Growing up as the son of Gene and Majel Barrett Roddenberry was no big deal for Eugene “Rod” Roddenberry.
As reported by the Los Angeles Times, for Roddenberry, life was no big deal because his father was the founder of Star Trek. “…for me, growing up was fairly average, although I guess slightly privileged,” he explained. “My parents did keep me slightly down to earth, I believe. Kirk and Spock did not show up every night at the house for dinner. The Hollywood schmoozing parties of the old days, those sorts of things didn’t happen. My father kept his home life and his work life pretty separate. He went to work in the morning, he did what he did. I went to school and Star Trek was not shoved down my throat. Occasionally a fan would send something, and I would see it, and I knew my father worked on Star Trek, but I didn’t really get the enormity of what it was.”
In high school, Roddenberry was more apt to “goof off” than to study, and he “cared more about girls and being cool than getting an education. In his senior year though, he got more serious about his education. “I was able to choose some courses [in my senior year] and one of the courses I chose was astronomy,” he said. “I became enamored with that, just loved the creative side of science, where you would get some data, some information, then it was up to your imagination to find out why that data existed. And the creative part of that I loved.”
“And that kind of brought me full circle into Star Trek. Of course, the passing of my father and the learning of what Star Trek was, the fact that it was more than just entertainment, the fact that it touched lives and, I would say, made this world a better place in some small way, that really inspired me. And so I kinda buckled down in the last year of high school and then college and really pursued interests, and found the importance of getting an education.”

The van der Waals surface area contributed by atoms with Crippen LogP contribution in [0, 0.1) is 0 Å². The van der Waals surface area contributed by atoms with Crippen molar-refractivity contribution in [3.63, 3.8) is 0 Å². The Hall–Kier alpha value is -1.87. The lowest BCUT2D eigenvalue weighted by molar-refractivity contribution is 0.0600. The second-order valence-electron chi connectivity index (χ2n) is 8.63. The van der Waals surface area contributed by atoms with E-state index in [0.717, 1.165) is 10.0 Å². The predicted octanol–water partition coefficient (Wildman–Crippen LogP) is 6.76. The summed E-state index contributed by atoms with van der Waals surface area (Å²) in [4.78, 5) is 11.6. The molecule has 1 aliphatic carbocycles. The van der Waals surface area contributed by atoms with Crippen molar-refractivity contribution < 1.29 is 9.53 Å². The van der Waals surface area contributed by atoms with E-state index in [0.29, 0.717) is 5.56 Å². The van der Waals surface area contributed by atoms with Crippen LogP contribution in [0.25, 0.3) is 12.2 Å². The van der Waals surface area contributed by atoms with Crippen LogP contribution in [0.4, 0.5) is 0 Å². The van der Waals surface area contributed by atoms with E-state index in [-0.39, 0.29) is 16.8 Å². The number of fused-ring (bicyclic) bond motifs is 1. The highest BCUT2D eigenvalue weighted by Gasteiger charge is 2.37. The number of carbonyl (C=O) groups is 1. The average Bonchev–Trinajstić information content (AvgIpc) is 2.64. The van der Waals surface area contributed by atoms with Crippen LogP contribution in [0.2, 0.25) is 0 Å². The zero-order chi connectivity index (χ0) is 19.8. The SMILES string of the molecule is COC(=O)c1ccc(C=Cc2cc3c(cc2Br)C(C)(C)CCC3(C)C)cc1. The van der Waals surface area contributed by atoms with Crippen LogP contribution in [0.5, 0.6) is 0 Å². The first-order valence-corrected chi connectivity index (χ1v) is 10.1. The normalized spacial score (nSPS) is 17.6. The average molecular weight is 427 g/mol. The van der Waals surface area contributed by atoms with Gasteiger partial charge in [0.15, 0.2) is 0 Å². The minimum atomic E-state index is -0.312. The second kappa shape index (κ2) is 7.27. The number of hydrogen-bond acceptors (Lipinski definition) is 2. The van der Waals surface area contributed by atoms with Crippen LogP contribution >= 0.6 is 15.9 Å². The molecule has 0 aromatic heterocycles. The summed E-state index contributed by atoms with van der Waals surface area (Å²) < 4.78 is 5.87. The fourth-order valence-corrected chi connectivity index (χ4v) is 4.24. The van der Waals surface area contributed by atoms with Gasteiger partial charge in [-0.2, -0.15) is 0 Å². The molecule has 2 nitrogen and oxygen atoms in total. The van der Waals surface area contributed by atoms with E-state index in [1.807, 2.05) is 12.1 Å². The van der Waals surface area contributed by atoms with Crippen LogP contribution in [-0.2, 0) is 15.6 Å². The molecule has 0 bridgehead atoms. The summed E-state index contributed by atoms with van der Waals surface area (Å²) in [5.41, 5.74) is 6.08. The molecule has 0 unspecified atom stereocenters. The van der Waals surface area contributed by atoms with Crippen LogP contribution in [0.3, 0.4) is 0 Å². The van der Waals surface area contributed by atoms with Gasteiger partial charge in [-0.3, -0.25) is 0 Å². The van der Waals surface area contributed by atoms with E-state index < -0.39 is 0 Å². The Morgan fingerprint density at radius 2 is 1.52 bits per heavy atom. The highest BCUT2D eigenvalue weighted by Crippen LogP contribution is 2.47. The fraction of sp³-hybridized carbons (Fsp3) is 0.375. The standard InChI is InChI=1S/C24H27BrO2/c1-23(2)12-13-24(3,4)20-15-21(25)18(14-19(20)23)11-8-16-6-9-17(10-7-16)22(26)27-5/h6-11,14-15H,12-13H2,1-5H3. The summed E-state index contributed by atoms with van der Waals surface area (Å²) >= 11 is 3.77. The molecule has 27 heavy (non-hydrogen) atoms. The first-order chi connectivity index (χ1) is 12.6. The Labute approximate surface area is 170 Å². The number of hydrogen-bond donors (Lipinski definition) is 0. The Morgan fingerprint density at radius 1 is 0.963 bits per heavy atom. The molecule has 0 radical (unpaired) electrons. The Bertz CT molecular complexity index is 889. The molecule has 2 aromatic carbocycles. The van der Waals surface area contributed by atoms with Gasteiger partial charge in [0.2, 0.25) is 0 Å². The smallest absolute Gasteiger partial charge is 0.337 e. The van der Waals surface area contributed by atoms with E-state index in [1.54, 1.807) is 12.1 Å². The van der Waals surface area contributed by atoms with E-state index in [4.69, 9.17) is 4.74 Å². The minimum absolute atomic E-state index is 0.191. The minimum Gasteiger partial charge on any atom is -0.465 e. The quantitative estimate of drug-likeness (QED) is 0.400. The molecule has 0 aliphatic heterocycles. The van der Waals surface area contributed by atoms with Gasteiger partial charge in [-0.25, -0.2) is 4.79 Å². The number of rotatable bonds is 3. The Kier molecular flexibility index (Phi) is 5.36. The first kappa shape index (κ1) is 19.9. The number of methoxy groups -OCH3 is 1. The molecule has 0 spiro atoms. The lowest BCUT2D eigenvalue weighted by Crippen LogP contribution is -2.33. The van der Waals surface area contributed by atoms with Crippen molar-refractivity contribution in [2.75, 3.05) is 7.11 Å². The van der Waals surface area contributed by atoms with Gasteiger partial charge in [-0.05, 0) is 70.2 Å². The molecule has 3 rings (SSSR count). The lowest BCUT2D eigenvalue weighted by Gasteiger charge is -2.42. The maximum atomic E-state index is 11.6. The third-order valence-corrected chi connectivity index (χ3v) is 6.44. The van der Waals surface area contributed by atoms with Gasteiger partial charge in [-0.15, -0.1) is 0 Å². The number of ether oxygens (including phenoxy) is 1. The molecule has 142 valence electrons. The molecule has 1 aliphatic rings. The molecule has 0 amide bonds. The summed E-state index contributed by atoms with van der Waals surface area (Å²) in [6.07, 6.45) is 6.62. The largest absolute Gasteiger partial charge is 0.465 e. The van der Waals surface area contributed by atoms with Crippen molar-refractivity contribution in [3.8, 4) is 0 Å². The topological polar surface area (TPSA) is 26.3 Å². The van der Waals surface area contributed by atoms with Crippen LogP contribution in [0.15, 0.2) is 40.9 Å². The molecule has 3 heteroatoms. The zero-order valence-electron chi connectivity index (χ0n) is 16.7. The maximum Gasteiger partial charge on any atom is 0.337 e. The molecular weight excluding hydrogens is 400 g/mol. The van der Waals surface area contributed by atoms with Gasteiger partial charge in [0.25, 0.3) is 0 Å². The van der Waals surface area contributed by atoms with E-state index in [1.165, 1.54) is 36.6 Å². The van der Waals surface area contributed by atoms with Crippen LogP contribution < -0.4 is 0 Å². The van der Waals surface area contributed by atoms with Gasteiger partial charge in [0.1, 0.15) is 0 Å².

Roddenberry attended college, but left just short of his degree when offered a job on a television show. “Toward my final semester, my mother called me and asked me, ‘Would you like to work on a TV show?’ which became Gene Roddenberry’s Earth: Final Conflict. I wasn’t aspiring to be in the industry, but I thought this would be one hell of an opportunity to really pay attention and learn something, because when I was a kid my father gave me jobs as a P.A. [personal assistant], and I didn’t appreciate them. I was thirteen. It was summer. My friends were playing. I wanted to go play. I didn’t give a rat’s you-know-what about working on Star Trek. Again, having him pass away and gaining an appreciation for really exploring, I wouldn’t say following in his footsteps, but exploring who he was, I thought it would be a great opportunity to work on the show. So I left college, worked on the show for four years, and quite frankly, never went back.”
Carrying on the Roddenberry legacy is more than making money, according to Roddenberry. “My father really created something, and I have to say it was really a collaborative effort, my father and the team that created Star Trek. My father’s philosophy, which was embedded in Star Trek, really touched lives. I can’t tell you how many people from all walks of life, all faiths, socio-economic backgrounds, they’ve all found this message, which is something I’m so passionate about and have done everything possible to incorporate that into my life.”
Roddenberry will be appearing at the Star Trek Convention in Las Vegas this weekend. The Roddenberry Productions Panel will take place from 3:40-4:25 on Friday, August 7, and a half-hour tribute to Majel Barrett Roddenberry will follow immediately after the panel.
To read more, head to the article located here.